In less than a 10-year period, I have been fortunate enough to climb from an entry-level role all the way to chief operating officer for an industry leading company. Over those 10 years, I have seen many talented and deserving individuals get passed up on advancement opportunities because they haven’t done an effective job managing one of their most important assets: their personal brand. In today’s hyper competitive business world there are so many employees vying for that next position that it can be difficult to differentiate yourself from the rest of the field (even if you are very successful in your current role).
The good news is that there are some simple things you can do to manage how you are viewed within your organization. Below I have outlined some of the basics I have learned along the way on how to increase your profile — in a positive way — to help you to be viewed as more promotion worthy by your organization’s decision makers.
Do you carry yourself like a leader?
As an internal candidate up for promotion, one of the hurdles you must overcome is to make it possible for the hiring manager to picture you in that “larger” role. This is where it pays to exude confidence. Start by being more mindful of your posture. Try to keep a more confident pose throughout the day: head up, shoulders back, and standing/sitting tall. Little things like this can make a huge difference in how you are viewed and received.
Managers and leaders encounter stress regularly. So take inventory of how you respond when stress rises, especially in situations like receiving additional responsibilities, facing a looming deadline, or dealing with a customer compliant. Handling yourself with poise in the eye of the storm is a key characteristic of strong leaders.
Is your communication promotion worthy?
Start to pay more attention to your tone in all of your correspondence. Are you delivering statements and requests with confidence, but without being demanding? When words come out of your mouth, make sure they are delivered with complete belief and conviction.
What about your word choice? Do you tend to use words that hedge or undermine confidence in your message? Speak directly and with more authority. Remove the kind ofs, sort ofs, maybes, likelys, and you will be in much better shape.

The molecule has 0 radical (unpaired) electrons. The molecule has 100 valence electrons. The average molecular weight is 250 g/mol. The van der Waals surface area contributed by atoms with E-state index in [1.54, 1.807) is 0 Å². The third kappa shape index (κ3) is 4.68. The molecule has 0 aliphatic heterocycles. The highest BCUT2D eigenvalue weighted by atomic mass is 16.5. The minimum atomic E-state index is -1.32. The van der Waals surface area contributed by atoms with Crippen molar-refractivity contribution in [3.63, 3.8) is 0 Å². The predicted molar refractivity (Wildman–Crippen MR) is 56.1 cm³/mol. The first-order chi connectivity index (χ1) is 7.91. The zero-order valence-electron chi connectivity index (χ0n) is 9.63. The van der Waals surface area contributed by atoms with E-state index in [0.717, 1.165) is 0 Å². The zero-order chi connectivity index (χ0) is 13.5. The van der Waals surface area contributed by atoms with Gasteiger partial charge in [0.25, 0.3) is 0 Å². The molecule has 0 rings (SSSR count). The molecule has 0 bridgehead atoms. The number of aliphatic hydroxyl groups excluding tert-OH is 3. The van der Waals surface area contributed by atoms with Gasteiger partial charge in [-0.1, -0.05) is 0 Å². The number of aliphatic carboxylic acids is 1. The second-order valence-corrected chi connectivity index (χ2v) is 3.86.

Treat every piece of communication as formal. Avoid letting familiarity put your guard down in emails and other communications. The simple guideline here is when it relates to business, always act professionally — you don’t want anyone to possibly think that you don’t take your job seriously.
Are you responsive?
Be extremely responsive to all requests. Develop the reputation as a go-to who is quick to resolve problems and complete requests. It conveys mastery of your job and that you are a committed team player. These are the type of things you want to have associated with your personal brand.
Are you dressing for the part?
Simple things like dressing for the part have a big impact on your peers and management being able to view you in that larger role. Make sure to dress appropriately for the work environment and that next level up. Take note what others at the next level are wearing for guidance.
Is your attitude sending the correct signals?
Have a positive attitude and find the positive in every situation. This doesn’t mean you can’t be critical, but avoid being the negative person that gripes about everything and brings the whole team down. If you don’t, you will quickly develop a negative reputation with leadership that will limit career prospects.
Do you show a willingness to be a team player? Volunteering for projects will demonstrate your eagerness for the team and company cause. Offering your services for helping others goes a long way, especially when there are plenty of people out there who find ways to hide from work. This is an easy way to differentiate yourself from the rest.
Do you have the right habits?
Do the little things to demonstrate that you are responsible, committed, and that you care. This means hitting your deadlines, arriving on time, being organized, taking notes in meetings, being present (physically and mentally) at meetings, asking questions, and attending company functions.
Are you working with your manager?
Demonstrate your ambitions by asking to co-create a professional development plan. Ask your manager for tangible steps you should complete, areas of improvement to focus on, and what skills you should learn in order to make that next leap in your career. Track and report on your progress to your manager on what you are doing — nobody else is going to document your accomplishments. This will make you exponentially more effective in preparing for end-of-year reviews and building a case for a promotion/raise.
Developing a personal brand, just like a corporate brand, takes time. Implementing the steps outlined above will help you gain control of your career trajectory. Good luck on your journey!